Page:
Bush tweeted earlier that she believes “the Republican members of Congress who have incited this domestic terror attack through their attempts to overturn the election must face consequences. They have broken their sacred Oath of Office.”

“I will be introducing a resolution calling for their expulsion,” Bush wrote.

Missouri Gov. Mike Parson, when asked pointedly if Trump was to blame for emboldening his supporters, said “absolutely not.”

“I think when you try to attach, on the political game, when you try to blame the president or somebody else … you know, my understanding is that the president told them not to commit any crimes.”

At his weekly briefing, Parson, a staunch Trump supporter, said he supported law and order and did not condone violence, but he did not offer much more because he said he has not been watching the events closely.

Wagner, who joined a number of Republicans in rejecting the bid to overturn Biden’s victory, said in a tweet that “the violent riots we are seeing right now are despicable and have no place in our nation.” She called the behavior of Trump's supporters "seditious."

In an interview with St. Louis Public Radio, Wagner described the terrifying scene at the Capitol — which included being rushed to an undisclosed location with other members of Congress. She minced no words about Trump's culpability in inciting the violence of his supporters.

"He never should have incited this to begin with," Wagner said. "And frankly, I was unimpressed by the statement that he gave a little earlier. People have been shot. The Capitol has been breached. Artifacts and offices have been terrorized. And this is not America. This is not who we are. We should have been allowed to finish our democratic process and duty here."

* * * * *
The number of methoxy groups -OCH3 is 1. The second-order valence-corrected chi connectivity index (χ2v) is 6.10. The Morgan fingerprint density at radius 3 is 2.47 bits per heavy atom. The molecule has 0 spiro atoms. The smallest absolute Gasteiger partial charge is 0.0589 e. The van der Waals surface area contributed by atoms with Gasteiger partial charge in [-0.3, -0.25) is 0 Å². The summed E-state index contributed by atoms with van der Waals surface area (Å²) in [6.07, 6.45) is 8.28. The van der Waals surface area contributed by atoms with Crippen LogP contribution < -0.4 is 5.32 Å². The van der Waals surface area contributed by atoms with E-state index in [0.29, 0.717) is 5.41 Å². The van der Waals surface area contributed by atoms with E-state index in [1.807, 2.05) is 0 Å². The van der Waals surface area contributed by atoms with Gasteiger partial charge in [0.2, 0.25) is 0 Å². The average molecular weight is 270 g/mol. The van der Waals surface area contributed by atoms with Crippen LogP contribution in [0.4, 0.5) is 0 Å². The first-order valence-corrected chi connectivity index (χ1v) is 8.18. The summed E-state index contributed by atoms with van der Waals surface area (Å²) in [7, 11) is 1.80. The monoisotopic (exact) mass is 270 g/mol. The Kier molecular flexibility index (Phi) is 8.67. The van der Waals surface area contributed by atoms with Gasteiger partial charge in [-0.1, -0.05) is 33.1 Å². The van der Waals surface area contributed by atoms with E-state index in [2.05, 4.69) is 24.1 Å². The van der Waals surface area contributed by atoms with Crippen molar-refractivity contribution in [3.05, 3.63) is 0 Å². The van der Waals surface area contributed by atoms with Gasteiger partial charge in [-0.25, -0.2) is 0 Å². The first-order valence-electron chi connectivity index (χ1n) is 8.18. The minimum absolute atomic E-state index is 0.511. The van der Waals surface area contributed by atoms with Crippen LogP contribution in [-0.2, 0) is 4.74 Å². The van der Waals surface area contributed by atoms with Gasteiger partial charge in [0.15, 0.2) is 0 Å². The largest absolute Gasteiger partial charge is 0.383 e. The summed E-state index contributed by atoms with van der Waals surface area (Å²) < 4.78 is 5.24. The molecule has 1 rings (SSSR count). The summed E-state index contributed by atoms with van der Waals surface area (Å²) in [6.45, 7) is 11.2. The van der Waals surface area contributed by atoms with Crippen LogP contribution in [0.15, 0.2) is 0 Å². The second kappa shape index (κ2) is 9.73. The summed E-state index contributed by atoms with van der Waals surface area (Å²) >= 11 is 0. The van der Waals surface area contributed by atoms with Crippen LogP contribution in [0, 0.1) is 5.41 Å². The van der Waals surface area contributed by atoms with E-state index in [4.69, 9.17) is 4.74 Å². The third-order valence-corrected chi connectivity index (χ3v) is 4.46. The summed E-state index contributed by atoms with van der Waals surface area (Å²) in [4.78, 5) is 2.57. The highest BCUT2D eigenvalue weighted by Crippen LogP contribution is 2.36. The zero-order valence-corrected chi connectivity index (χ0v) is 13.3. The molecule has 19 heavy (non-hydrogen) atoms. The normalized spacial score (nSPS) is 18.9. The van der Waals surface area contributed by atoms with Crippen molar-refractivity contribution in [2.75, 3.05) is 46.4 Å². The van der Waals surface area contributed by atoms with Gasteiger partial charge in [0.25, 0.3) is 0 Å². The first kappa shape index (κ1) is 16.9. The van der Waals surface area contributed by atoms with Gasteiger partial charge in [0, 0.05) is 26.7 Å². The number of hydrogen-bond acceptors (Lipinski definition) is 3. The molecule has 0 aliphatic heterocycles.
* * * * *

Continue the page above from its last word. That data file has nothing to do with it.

The statement Wagner was referring to, which has been removed from social media platforms like Twitter and Facebook, featured the president telling his supporters to go home and that he loved them.

Some, including Illinois Gov. J.B. Pritzker, are calling for Congress to impeach and remove Trump from office immediately. Asked if Trump should resign or Vice President Mike Pence should invoke the 25th Amendment to remove Trump from office, Wagner replied: "At this point, we're so shaken. We're worried about our staffs and each other.

"It was a near coup attempt. And that is not OK," Wagner said. "I haven't thought past just the safety and security of all those involved, especially our brave Capitol Police who were just overtaken. Now we have full-on FBI deployed. Now we've got the National Guard from Virginia and surrounding area here.

"There are those that bear responsibility for this," she added. "We'll see what the days ahead bring. We'll see."

While Wagner did not join other Republicans like Hawley in trying to overturn Biden's win, many Missouri Democrats said that the GOP bore collective responsibility for Wednesday's events after enabling Trump for so long.

House Minority Leader Crystal Quade, D-Springfield, said in a statement: "Although today’s events are shocking, they unfortunately aren’t surprising and are the inevitable outcome of months of Republican leaders – including many in Missouri – pushing the lie of a Trump victory and attempting to overturn a legitimate election."

Asked about the GOP's responsibility for Wednesday's violence, Wagner said: “Debate should have happened. I was all in favor of that. This is just a travesty, something you’d think you’d see in a Third World country."

"I believe it is time for us to move forward," she added.

Blunt, who also opposed the objection effort, said in a tweet: "The events unfolding at the Capitol are shameful. There is no justification for violence and destruction. It has to stop now. This is not who we are as a nation. Thank you to the Capitol Police who are keeping us safe."